I’ve got a new piece out in UnHerd about the plans underway to give the WHO sweeping powers of intervention in the public health affairs of nation-states. This is problematic for a number of reasons — not least the WHO’s disastrous handling of the pandemic, which I talk about in the article — but first and foremost because the organisation has largely fallen under the control of private capital and other vested interests, most notably Bill Gates, the second-largest funder of the WHO. By transferring even more power to the WHO, we would effectively be transferring it to Gates and his corporate partners. It would mark the definitive transformation of global health into an authoritarian, corporate-driven, techno-centric affair — and risk making the Covid response a blueprint for the future.

A few days ago I also published an article in Compact which I consider to be one of the most important articles I’ve written in a while. In it, I trace the decades-long rise of “health security” or “biosecurity” as a new authoritarian paradigm and ideology of social control — and of the massive biosecurity complex that it engendered, which by 2020 had burgeoned into a mammoth of terrifying power and proportions, encompassing the world’s largest pharma and biotech companies, the biometrics industry, social media giants, traditional media conglomerates, national security (military and intelligence) apparatuses, global and national public health organisations such as WHO, the World Bank’s health division, the US Centers for Disease Control and Prevention and the National Institutes of Health and their equivalents in other countries, private philanthropies such as the Gates Foundation, and trans-Atlantic planning groups-cum-think tanks such as the WEF as important intermediaries between the various actors.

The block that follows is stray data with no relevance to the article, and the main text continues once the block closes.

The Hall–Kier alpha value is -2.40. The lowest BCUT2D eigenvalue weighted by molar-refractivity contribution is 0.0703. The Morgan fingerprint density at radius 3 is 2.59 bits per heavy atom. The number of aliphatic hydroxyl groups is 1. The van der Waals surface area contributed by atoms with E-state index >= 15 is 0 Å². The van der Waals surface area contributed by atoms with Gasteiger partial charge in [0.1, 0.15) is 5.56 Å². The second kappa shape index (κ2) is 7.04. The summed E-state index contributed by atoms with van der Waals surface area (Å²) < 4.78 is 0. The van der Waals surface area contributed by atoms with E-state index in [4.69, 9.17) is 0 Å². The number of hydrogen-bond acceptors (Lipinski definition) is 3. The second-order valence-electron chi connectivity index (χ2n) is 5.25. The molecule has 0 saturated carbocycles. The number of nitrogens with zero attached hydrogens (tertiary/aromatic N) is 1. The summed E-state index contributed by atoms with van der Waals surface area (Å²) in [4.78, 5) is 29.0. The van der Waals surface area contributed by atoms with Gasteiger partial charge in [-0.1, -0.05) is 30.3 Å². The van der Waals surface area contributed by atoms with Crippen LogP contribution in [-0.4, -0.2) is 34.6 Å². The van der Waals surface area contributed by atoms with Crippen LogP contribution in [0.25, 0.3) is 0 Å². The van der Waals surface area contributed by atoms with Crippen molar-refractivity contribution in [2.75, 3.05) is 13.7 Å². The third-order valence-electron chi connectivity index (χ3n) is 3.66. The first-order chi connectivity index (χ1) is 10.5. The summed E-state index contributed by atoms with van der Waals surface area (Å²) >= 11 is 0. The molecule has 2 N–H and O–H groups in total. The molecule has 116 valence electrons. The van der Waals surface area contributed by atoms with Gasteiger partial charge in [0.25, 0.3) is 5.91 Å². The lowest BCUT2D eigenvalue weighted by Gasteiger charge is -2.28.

Finally, I also wrote a short piece about the extraordinary revelations contained in the Lockdown Files, based on more than 100,000 WhatsApp messages sent between the then-UK health secretary, Matt Hancock, and other ministers and officials at the height of the pandemic. The conversations relating to the management of care homes (the site of around 30% of all UK Covid deaths) confirm what we’ve been saying for some time, and that is that a huge number of Covid deaths, particularly in the first wave, weren’t caused by the virus itself, and certainly weren’t caused by the decision not to lock down sooner. They were caused by the decision to abandon the kind of focused protection of at-risk groups championed by all pre-2020 pandemic plans, in favour of a completely untried and untested “lockdown” model. This didn’t just have a devastating impact on people’s livelihoods, physical and mental health, education, and civil and democratic rights. It also failed disastrously in achieving the one thing it was supposed to achieve, as the Lockdown Files make clear: reducing Covid deaths.

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